Bhubaneswar, September 7 (LocalWire): Wildlife conservationists in Odisha have suggested that the government should launch an SMS alert service to warn those living in villages near the forest about the movement of elephants in the nearby areas.
“SMS warnings to local farmers who most often fall prey to marauding elephants will greatly reduce the human-elephant confrontation and reduce casualties as has been the case in Karnataka and West Bengal,” wildlife activist Biswajit Mohanty said.
“The governments in the two states have launched a similar SMS alert service and it is paying rich dividends there. The Odisha forest department should replicate it to ensure the safety of human life and property,” he stated.
The Odisha government has successfully implemented the SMS alert system in bringing down the fatalities caused by lightning. A similar Common Alert Protocol (CAP) system needs to be developed to broadcast messages to mobile phones in a particular area to alert people about the intrusion of elephants.
“The elephants are being tracked through GPS mode in all the elephant habitation corridors of the state. The straying of elephants entering the villages is also being tracked by GPS. Now the information needs to be disseminated to people using the mobile phone technology,” Mohanty said.
Unlike tigers, elephants are not territorial and migrate long distances. While they move out of the original habitat to enter into human habitations, it triggers human-elephant conflict.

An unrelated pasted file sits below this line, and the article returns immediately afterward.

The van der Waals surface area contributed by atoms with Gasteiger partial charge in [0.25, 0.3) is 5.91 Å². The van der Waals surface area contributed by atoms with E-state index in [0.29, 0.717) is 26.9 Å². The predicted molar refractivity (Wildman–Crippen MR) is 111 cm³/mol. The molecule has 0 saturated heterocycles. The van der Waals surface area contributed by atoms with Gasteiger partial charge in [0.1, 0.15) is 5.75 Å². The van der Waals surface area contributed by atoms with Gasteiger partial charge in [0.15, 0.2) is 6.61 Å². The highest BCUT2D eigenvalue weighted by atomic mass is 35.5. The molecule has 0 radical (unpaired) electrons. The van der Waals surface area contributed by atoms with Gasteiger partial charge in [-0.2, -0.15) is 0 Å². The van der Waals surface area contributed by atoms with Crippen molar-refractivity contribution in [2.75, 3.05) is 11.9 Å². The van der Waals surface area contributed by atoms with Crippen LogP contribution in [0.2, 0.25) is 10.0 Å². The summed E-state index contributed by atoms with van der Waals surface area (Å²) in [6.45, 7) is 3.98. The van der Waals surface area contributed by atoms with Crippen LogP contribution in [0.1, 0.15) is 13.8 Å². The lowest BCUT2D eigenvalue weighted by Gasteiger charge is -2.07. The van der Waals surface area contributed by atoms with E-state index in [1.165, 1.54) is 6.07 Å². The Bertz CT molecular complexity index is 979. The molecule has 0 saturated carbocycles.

The wild animal wanders into villages searching for food due to shrinking habitats. They continue to face the onslaught of massive encroachment from people who live and forage, or graze cattle in the forests. “The human interference of this nature is giving rise to frequent confrontation,” the wildlife activist stated.
Experts also point out that shortage of fodder in the natural forests was the main cause of elephants venturing into human habitations. The shortage happens primarily due to large scale felling of trees for timber, forest fires, rampant harvesting of fruits in summer, and cutting off fodder creepers like Siali.
Odisha, which is home to 1,976 elephants and houses 70% of the total elephant population in eastern India, has witnessed an increase in human-elephant conflict with elephant depredation spreading to 26 out of 30 districts of the state.